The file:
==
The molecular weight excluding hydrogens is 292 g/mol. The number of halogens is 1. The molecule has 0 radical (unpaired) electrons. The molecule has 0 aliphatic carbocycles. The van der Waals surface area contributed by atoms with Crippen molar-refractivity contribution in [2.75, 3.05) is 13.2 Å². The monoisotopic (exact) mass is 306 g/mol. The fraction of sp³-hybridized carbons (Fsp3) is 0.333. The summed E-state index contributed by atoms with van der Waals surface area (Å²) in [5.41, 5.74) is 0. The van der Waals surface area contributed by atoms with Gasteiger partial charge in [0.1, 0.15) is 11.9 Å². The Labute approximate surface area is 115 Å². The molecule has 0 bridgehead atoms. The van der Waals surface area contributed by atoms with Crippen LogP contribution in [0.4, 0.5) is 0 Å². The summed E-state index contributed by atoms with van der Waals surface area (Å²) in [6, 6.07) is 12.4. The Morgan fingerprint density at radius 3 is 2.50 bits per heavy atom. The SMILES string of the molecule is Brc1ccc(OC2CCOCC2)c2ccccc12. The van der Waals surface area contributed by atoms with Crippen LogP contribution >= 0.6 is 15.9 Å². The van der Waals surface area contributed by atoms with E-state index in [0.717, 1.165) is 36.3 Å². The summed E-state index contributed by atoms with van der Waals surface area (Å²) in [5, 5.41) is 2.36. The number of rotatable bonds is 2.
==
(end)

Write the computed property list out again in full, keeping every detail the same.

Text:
The molecular weight excluding hydrogens is 292 g/mol. The number of halogens is 1. The molecule has 0 radical (unpaired) electrons. The molecule has 0 aliphatic carbocycles. The van der Waals surface area contributed by atoms with Crippen molar-refractivity contribution in [2.75, 3.05) is 13.2 Å². The monoisotopic (exact) mass is 306 g/mol. The fraction of sp³-hybridized carbons (Fsp3) is 0.333. The summed E-state index contributed by atoms with van der Waals surface area (Å²) in [5.41, 5.74) is 0. The van der Waals surface area contributed by atoms with Gasteiger partial charge in [0.1, 0.15) is 11.9 Å². The Labute approximate surface area is 115 Å². The molecule has 0 bridgehead atoms. The van der Waals surface area contributed by atoms with Crippen LogP contribution in [0.4, 0.5) is 0 Å². The summed E-state index contributed by atoms with van der Waals surface area (Å²) in [6, 6.07) is 12.4. The Morgan fingerprint density at radius 3 is 2.50 bits per heavy atom. The SMILES string of the molecule is Brc1ccc(OC2CCOCC2)c2ccccc12. The van der Waals surface area contributed by atoms with Crippen LogP contribution >= 0.6 is 15.9 Å². The van der Waals surface area contributed by atoms with E-state index in [0.717, 1.165) is 36.3 Å². The summed E-state index contributed by atoms with van der Waals surface area (Å²) in [5, 5.41) is 2.36. The number of rotatable bonds is 2.